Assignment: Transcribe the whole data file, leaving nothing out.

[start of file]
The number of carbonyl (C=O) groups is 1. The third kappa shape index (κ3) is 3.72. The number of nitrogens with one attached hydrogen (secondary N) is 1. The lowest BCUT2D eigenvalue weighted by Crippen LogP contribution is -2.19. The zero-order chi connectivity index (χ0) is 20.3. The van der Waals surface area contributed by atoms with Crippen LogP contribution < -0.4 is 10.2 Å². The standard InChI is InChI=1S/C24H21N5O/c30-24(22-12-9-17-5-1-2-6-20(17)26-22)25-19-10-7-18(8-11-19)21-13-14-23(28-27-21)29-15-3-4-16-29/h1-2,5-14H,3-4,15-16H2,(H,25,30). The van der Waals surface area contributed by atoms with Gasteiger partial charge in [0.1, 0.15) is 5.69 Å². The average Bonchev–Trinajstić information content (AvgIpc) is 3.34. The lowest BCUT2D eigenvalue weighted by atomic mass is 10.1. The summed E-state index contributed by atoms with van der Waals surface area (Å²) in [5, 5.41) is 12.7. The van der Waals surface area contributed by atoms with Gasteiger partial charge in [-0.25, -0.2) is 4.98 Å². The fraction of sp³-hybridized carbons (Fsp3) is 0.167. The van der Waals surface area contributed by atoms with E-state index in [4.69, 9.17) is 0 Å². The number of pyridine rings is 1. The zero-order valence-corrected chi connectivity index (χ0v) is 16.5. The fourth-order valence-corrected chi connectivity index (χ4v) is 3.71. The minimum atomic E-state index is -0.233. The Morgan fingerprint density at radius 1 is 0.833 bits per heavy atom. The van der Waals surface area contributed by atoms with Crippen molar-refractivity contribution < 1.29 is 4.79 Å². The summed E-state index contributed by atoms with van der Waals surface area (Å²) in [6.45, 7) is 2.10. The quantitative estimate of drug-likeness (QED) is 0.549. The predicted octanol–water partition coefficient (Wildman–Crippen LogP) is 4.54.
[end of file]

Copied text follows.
The number of carbonyl (C=O) groups is 1. The third kappa shape index (κ3) is 3.72. The number of nitrogens with one attached hydrogen (secondary N) is 1. The lowest BCUT2D eigenvalue weighted by Crippen LogP contribution is -2.19. The zero-order chi connectivity index (χ0) is 20.3. The van der Waals surface area contributed by atoms with Crippen LogP contribution < -0.4 is 10.2 Å². The standard InChI is InChI=1S/C24H21N5O/c30-24(22-12-9-17-5-1-2-6-20(17)26-22)25-19-10-7-18(8-11-19)21-13-14-23(28-27-21)29-15-3-4-16-29/h1-2,5-14H,3-4,15-16H2,(H,25,30). The van der Waals surface area contributed by atoms with Gasteiger partial charge in [0.1, 0.15) is 5.69 Å². The average Bonchev–Trinajstić information content (AvgIpc) is 3.34. The lowest BCUT2D eigenvalue weighted by atomic mass is 10.1. The summed E-state index contributed by atoms with van der Waals surface area (Å²) in [5, 5.41) is 12.7. The van der Waals surface area contributed by atoms with Gasteiger partial charge in [-0.25, -0.2) is 4.98 Å². The fraction of sp³-hybridized carbons (Fsp3) is 0.167. The van der Waals surface area contributed by atoms with E-state index in [4.69, 9.17) is 0 Å². The number of pyridine rings is 1. The zero-order valence-corrected chi connectivity index (χ0v) is 16.5. The fourth-order valence-corrected chi connectivity index (χ4v) is 3.71. The minimum atomic E-state index is -0.233. The Morgan fingerprint density at radius 1 is 0.833 bits per heavy atom. The van der Waals surface area contributed by atoms with Crippen molar-refractivity contribution < 1.29 is 4.79 Å². The summed E-state index contributed by atoms with van der Waals surface area (Å²) in [6.45, 7) is 2.10. The quantitative estimate of drug-likeness (QED) is 0.549. The predicted octanol–water partition coefficient (Wildman–Crippen LogP) is 4.54.